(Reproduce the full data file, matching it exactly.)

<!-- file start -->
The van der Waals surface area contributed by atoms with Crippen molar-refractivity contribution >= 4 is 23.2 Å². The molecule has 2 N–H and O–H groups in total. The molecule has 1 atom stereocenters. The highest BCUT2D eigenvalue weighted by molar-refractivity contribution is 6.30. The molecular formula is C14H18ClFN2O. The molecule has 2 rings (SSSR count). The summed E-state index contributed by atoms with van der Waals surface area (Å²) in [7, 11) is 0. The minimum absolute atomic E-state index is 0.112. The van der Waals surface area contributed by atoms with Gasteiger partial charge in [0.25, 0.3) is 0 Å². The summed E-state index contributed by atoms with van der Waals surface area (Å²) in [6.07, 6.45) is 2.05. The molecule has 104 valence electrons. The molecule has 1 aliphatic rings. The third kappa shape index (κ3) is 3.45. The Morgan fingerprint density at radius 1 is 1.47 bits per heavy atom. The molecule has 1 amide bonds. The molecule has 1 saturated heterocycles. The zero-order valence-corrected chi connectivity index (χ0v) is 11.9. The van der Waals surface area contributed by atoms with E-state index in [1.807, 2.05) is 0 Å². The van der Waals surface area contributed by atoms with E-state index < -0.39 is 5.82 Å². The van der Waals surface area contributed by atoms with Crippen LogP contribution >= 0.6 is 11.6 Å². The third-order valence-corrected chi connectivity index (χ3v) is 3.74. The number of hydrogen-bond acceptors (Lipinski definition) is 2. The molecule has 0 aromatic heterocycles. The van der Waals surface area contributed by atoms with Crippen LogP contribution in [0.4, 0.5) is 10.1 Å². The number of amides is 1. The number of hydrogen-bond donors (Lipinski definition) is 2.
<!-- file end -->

The van der Waals surface area contributed by atoms with Crippen molar-refractivity contribution >= 4 is 23.2 Å². The molecule has 2 N–H and O–H groups in total. The molecule has 1 atom stereocenters. The highest BCUT2D eigenvalue weighted by molar-refractivity contribution is 6.30. The molecular formula is C14H18ClFN2O. The molecule has 2 rings (SSSR count). The summed E-state index contributed by atoms with van der Waals surface area (Å²) in [7, 11) is 0. The minimum absolute atomic E-state index is 0.112. The van der Waals surface area contributed by atoms with Gasteiger partial charge in [0.25, 0.3) is 0 Å². The summed E-state index contributed by atoms with van der Waals surface area (Å²) in [6.07, 6.45) is 2.05. The molecule has 104 valence electrons. The molecule has 1 aliphatic rings. The third kappa shape index (κ3) is 3.45. The Morgan fingerprint density at radius 1 is 1.47 bits per heavy atom. The molecule has 1 amide bonds. The molecule has 1 saturated heterocycles. The zero-order valence-corrected chi connectivity index (χ0v) is 11.9. The van der Waals surface area contributed by atoms with E-state index in [1.807, 2.05) is 0 Å². The van der Waals surface area contributed by atoms with E-state index < -0.39 is 5.82 Å². The van der Waals surface area contributed by atoms with Crippen LogP contribution >= 0.6 is 11.6 Å². The third-order valence-corrected chi connectivity index (χ3v) is 3.74. The number of hydrogen-bond acceptors (Lipinski definition) is 2. The molecule has 0 aromatic heterocycles. The van der Waals surface area contributed by atoms with Crippen LogP contribution in [0.4, 0.5) is 10.1 Å². The number of amides is 1. The number of hydrogen-bond donors (Lipinski definition) is 2.